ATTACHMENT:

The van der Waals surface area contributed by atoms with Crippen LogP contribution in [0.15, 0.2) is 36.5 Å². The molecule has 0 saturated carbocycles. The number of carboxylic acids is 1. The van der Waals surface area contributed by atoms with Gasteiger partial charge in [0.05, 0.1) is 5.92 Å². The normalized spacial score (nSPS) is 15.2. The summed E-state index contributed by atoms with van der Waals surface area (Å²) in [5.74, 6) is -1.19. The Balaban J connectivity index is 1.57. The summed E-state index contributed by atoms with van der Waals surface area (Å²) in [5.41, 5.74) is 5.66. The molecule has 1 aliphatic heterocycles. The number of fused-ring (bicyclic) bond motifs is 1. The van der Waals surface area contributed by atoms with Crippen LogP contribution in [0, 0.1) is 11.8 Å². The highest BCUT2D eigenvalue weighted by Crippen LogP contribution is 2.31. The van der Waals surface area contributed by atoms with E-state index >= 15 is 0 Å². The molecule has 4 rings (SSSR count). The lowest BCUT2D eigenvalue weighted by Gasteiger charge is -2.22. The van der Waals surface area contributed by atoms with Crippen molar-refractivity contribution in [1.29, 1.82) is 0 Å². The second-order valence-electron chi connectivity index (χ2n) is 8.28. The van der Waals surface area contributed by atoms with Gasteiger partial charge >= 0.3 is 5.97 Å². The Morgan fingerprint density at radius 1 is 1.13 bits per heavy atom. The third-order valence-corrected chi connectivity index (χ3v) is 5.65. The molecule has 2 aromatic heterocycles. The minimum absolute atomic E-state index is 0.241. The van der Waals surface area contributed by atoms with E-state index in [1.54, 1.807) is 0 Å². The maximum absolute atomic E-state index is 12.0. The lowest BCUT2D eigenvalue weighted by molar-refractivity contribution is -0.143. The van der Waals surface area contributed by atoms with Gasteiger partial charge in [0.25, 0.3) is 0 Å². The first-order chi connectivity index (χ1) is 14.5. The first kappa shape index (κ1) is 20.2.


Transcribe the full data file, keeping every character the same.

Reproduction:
The van der Waals surface area contributed by atoms with Crippen LogP contribution in [0.15, 0.2) is 36.5 Å². The molecule has 0 saturated carbocycles. The number of carboxylic acids is 1. The van der Waals surface area contributed by atoms with Gasteiger partial charge in [0.05, 0.1) is 5.92 Å². The normalized spacial score (nSPS) is 15.2. The summed E-state index contributed by atoms with van der Waals surface area (Å²) in [5.74, 6) is -1.19. The Balaban J connectivity index is 1.57. The summed E-state index contributed by atoms with van der Waals surface area (Å²) in [5.41, 5.74) is 5.66. The molecule has 1 aliphatic heterocycles. The number of fused-ring (bicyclic) bond motifs is 1. The van der Waals surface area contributed by atoms with Crippen LogP contribution in [0, 0.1) is 11.8 Å². The highest BCUT2D eigenvalue weighted by Crippen LogP contribution is 2.31. The van der Waals surface area contributed by atoms with E-state index >= 15 is 0 Å². The molecule has 4 rings (SSSR count). The lowest BCUT2D eigenvalue weighted by Gasteiger charge is -2.22. The van der Waals surface area contributed by atoms with Crippen molar-refractivity contribution in [1.29, 1.82) is 0 Å². The second-order valence-electron chi connectivity index (χ2n) is 8.28. The van der Waals surface area contributed by atoms with Gasteiger partial charge >= 0.3 is 5.97 Å². The Morgan fingerprint density at radius 1 is 1.13 bits per heavy atom. The third-order valence-corrected chi connectivity index (χ3v) is 5.65. The molecule has 2 aromatic heterocycles. The minimum absolute atomic E-state index is 0.241. The van der Waals surface area contributed by atoms with E-state index in [1.54, 1.807) is 0 Å². The maximum absolute atomic E-state index is 12.0. The lowest BCUT2D eigenvalue weighted by molar-refractivity contribution is -0.143. The van der Waals surface area contributed by atoms with Gasteiger partial charge in [0.25, 0.3) is 0 Å². The first-order chi connectivity index (χ1) is 14.5. The first kappa shape index (κ1) is 20.2.